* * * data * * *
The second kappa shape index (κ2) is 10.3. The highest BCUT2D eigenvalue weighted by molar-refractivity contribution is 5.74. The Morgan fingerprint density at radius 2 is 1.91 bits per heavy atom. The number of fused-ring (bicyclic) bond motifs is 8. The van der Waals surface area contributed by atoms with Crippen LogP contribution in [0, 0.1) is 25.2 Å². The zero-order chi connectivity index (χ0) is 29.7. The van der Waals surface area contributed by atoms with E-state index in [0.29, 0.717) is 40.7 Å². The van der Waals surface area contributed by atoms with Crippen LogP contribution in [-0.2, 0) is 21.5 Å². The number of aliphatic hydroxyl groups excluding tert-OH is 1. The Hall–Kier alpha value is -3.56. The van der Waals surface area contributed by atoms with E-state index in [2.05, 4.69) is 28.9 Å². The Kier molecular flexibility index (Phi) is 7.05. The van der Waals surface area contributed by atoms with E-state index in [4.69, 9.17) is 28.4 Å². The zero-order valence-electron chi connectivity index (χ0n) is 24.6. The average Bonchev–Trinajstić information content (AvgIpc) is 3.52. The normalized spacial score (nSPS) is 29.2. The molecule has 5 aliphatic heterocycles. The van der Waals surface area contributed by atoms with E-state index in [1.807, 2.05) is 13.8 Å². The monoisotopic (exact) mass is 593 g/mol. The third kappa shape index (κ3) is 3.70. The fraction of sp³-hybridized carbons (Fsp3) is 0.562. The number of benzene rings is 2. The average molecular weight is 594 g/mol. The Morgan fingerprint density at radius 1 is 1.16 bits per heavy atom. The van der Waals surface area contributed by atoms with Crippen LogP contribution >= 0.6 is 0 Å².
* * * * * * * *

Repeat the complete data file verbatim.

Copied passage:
The second kappa shape index (κ2) is 10.3. The highest BCUT2D eigenvalue weighted by molar-refractivity contribution is 5.74. The Morgan fingerprint density at radius 2 is 1.91 bits per heavy atom. The number of fused-ring (bicyclic) bond motifs is 8. The van der Waals surface area contributed by atoms with Crippen LogP contribution in [0, 0.1) is 25.2 Å². The zero-order chi connectivity index (χ0) is 29.7. The van der Waals surface area contributed by atoms with E-state index in [0.29, 0.717) is 40.7 Å². The van der Waals surface area contributed by atoms with Crippen LogP contribution in [-0.2, 0) is 21.5 Å². The number of aliphatic hydroxyl groups excluding tert-OH is 1. The Hall–Kier alpha value is -3.56. The van der Waals surface area contributed by atoms with E-state index in [2.05, 4.69) is 28.9 Å². The Kier molecular flexibility index (Phi) is 7.05. The van der Waals surface area contributed by atoms with E-state index in [4.69, 9.17) is 28.4 Å². The zero-order valence-electron chi connectivity index (χ0n) is 24.6. The average Bonchev–Trinajstić information content (AvgIpc) is 3.52. The normalized spacial score (nSPS) is 29.2. The molecule has 5 aliphatic heterocycles. The van der Waals surface area contributed by atoms with E-state index in [1.807, 2.05) is 13.8 Å². The monoisotopic (exact) mass is 593 g/mol. The third kappa shape index (κ3) is 3.70. The fraction of sp³-hybridized carbons (Fsp3) is 0.562. The number of benzene rings is 2. The average molecular weight is 594 g/mol. The Morgan fingerprint density at radius 1 is 1.16 bits per heavy atom. The van der Waals surface area contributed by atoms with Crippen LogP contribution >= 0.6 is 0 Å².